They focus on their customers’ lifestyles. Many also sell children’s fashion, although there are very few children’s concept stores. But specialist retailers can learn a lot from them.

“Shopping is now a multi-channel experience – you have to constantly keep that in mind and always focus on adding value for the customer. Conservative specialist retailers offer hardly any added value or special shopping experiences. But when the experience is right, I feel like I’m in good hands.” This is how Julia von Loessl, owner of the children’s concept store “Little Foshi” in Hamburg, provocatively describes the difference between traditional specialist retailers and the concept stores that have been springing up in German cities and towns for several years now.

 In contrast to the department stores and specialist shops of the retail trade, concept stores and their high-quality brands are aligned to clearly defined target groups. With a typical mix of fashion, shoes, home accessories, books, cosmetics, toys, food, and everyday objects, concept stores are targeted at clients who love luxury, design, and sports, and who are nutrition-conscious. The size of the range is not so important here as the selection of the individual pieces, which are presented attractively. Here, the customers can find stylish items, with which they can surround themselves, presenting themselves as individualists.

Concept Stores help customers get an overview of a large product offering and make targeted purchasing decisions. A competent proprietor with good taste has preselected items for the customer in the form of well-known fashion labels and other products that represent a particular lifestyle.

Added value through style-training advice and events

It all started 25 years ago, with Carla Sozzani and her shop, Corso Como 10 in Milan, and has since become a successful model in many cities around the world. In the Dilly Dally Designmarkt in Regensburg, you can buy embroidered postcards and self-stitched handbags, and receive gift suggestions. You can also participate in blind-tasting. The customer sits at the table with a blindfold and receives three courses for tasting. “In the future, everything will be available in the Convenience segment. The customers want a real experience when shopping. This means that retail has to be less focused on the goods and instead offer added value,” says Ulrich Eggert, a well-known German retailer and trend researcher.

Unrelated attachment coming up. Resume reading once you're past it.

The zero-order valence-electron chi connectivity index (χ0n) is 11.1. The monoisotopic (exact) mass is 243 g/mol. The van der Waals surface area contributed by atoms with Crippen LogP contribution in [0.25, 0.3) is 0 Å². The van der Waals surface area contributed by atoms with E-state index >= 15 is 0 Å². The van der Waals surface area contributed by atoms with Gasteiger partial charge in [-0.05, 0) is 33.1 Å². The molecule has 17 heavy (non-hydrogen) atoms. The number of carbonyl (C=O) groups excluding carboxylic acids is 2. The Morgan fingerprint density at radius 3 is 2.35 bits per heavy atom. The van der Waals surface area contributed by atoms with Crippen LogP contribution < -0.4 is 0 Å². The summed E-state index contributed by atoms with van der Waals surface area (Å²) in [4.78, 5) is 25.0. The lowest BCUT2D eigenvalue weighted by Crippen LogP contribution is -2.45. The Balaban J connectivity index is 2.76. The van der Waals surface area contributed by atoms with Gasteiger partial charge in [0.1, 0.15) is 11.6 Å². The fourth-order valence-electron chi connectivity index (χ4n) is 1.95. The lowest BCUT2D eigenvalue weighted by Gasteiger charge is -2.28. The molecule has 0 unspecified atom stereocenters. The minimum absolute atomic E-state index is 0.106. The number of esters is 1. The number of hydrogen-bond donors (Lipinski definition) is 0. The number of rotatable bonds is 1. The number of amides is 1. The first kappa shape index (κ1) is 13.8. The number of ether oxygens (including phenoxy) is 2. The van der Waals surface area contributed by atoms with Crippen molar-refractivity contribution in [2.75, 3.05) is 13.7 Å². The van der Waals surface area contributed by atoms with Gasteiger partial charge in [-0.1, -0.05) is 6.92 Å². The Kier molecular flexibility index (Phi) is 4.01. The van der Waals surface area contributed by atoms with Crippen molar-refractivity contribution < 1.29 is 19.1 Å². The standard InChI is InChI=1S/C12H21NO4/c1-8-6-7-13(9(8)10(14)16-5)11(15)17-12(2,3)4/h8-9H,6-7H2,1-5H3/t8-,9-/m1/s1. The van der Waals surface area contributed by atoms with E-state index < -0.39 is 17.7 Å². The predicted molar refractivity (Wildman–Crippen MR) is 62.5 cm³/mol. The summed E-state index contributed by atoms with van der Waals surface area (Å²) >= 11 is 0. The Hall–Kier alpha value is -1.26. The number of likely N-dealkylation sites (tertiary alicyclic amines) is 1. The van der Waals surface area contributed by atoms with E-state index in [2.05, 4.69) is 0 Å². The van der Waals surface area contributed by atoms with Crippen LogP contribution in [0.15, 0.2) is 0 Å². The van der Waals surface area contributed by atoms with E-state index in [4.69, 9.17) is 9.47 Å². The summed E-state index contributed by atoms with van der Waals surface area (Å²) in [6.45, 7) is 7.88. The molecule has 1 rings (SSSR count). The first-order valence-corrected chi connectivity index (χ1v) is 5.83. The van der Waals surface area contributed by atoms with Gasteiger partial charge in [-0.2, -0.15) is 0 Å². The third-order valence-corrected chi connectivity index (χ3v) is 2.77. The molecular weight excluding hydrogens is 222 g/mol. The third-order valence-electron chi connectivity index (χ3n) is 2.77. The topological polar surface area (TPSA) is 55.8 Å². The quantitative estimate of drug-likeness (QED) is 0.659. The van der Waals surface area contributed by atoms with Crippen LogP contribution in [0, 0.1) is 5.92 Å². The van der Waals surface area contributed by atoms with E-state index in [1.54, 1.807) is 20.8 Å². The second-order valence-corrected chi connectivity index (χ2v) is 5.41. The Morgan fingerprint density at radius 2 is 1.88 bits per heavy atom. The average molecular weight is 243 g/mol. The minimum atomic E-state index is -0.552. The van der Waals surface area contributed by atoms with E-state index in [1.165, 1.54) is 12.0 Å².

The added value can be, for example, the fact that designers present their products in the store themselves and share a little of their history. For example, “FreudenSchrei”, the first concept store in Saarbrücken, offers readings, presentations, and workshops for customers.

Eva Corsten, owner of the LUPACO Munich Concept Store, sees things similarly: “We offer private shopping events, host regular vernissages, and organise small sales events each season, to which we invite other labels, which then present their own brands. We also hire out the location for video productions, birthday parties and so on.” In addition to outdoor fashion for adults and children, LUPACO also offers suitable footwear and games. “We also always include highlights that we discover at trade fairs,” says Corsten.


Overall concept for children

Some concept stores in Germany carry children’s fashion, toys, or books. But there are only a few who focus on these children’s products together with children’s furniture. Examples include “La Luna” in Cologne, “Little Foshi” in Hamburg, and “zuckerfrei” and “D.nik” in Berlin.

“Today, customers are more informed and more sophisticated. They appreciate it when the store has its own style, which they can trust,” says Marion Kaiser, owner of La Luna in Cologne, explaining why she transformed her specialist shop into a “Family Concept Store”.

Jessica Schmidt, owner of “zuckerfrei” in Berlin-Neukölln describes her target group as: “Responsible 30+ generation. Healthy living and fair consumption.” She considers the range in her concept store to be one of its strengths. “You can find products from small manufacturers and family businesses, which you won’t find in specialist retailers. These are much more interesting, but unfortunately they get lost in the shuffle at the market leader retailers,” says Schmidt. In addition to the family atmosphere, her customers particularly appreciate the conversation.

Jana Rupprecht, a graduate designer, founded “d.nik” in Prenzlauer Berg in 2009. It was one of the first children’s concept stores in Germany. In addition to children’s fashion, customers will find high-quality wooden toys, tableware, exercise equipment, and furniture pieces for the children’s bedroom. These include design classics such as the “Panton Chair” for children, the Eiermann desk, the Harry Bertoias “Barcelona Chair”, or the Rolf Heide stacker, all in a child-size format. Rupprecht considers the curated selection of the products offered to be one advantage she has over specialist retailers. She often cooperates with young brands, but also with retail agencies.

“Every entrepreneur has to develop a strategy that is right for their concept and brand,” says Julia von Loessl. “The top priority should be the customers themselves and their customer journeys. Our customers like what they see. They appreciate that we put our passion and love into creating a store, a product portfolio, and a modern ambience that is inviting but also special and a little bit different.” Her advice for new founders: “Follow your dream.” To ensure that your dreams will be not red, but in the black, you will require a carefully designed concept.



Images: Andreas Murkudis / MINIMARKT / LUPACO Munich/ Zuckerfrei